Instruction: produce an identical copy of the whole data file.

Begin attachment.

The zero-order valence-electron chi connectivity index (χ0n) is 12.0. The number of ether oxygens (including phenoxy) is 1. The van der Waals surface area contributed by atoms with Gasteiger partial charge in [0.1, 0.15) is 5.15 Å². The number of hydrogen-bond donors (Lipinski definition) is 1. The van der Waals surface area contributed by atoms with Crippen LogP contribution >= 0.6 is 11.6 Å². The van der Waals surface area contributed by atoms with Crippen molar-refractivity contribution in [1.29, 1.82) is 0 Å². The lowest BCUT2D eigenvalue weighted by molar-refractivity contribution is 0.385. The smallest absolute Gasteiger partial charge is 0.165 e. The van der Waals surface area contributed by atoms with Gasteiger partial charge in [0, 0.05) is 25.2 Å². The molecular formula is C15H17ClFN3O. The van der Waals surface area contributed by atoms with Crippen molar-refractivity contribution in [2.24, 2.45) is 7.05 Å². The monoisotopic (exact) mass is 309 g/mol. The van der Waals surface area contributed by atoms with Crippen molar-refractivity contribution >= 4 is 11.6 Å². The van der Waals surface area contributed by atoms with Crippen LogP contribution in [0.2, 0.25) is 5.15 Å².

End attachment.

The zero-order valence-electron chi connectivity index (χ0n) is 12.0. The number of ether oxygens (including phenoxy) is 1. The van der Waals surface area contributed by atoms with Gasteiger partial charge in [0.1, 0.15) is 5.15 Å². The number of hydrogen-bond donors (Lipinski definition) is 1. The van der Waals surface area contributed by atoms with Crippen LogP contribution >= 0.6 is 11.6 Å². The van der Waals surface area contributed by atoms with Crippen molar-refractivity contribution in [1.29, 1.82) is 0 Å². The lowest BCUT2D eigenvalue weighted by molar-refractivity contribution is 0.385. The smallest absolute Gasteiger partial charge is 0.165 e. The van der Waals surface area contributed by atoms with Gasteiger partial charge in [0, 0.05) is 25.2 Å². The molecular formula is C15H17ClFN3O. The van der Waals surface area contributed by atoms with Crippen molar-refractivity contribution in [2.24, 2.45) is 7.05 Å². The monoisotopic (exact) mass is 309 g/mol. The van der Waals surface area contributed by atoms with Crippen molar-refractivity contribution >= 4 is 11.6 Å². The van der Waals surface area contributed by atoms with Crippen LogP contribution in [0.2, 0.25) is 5.15 Å².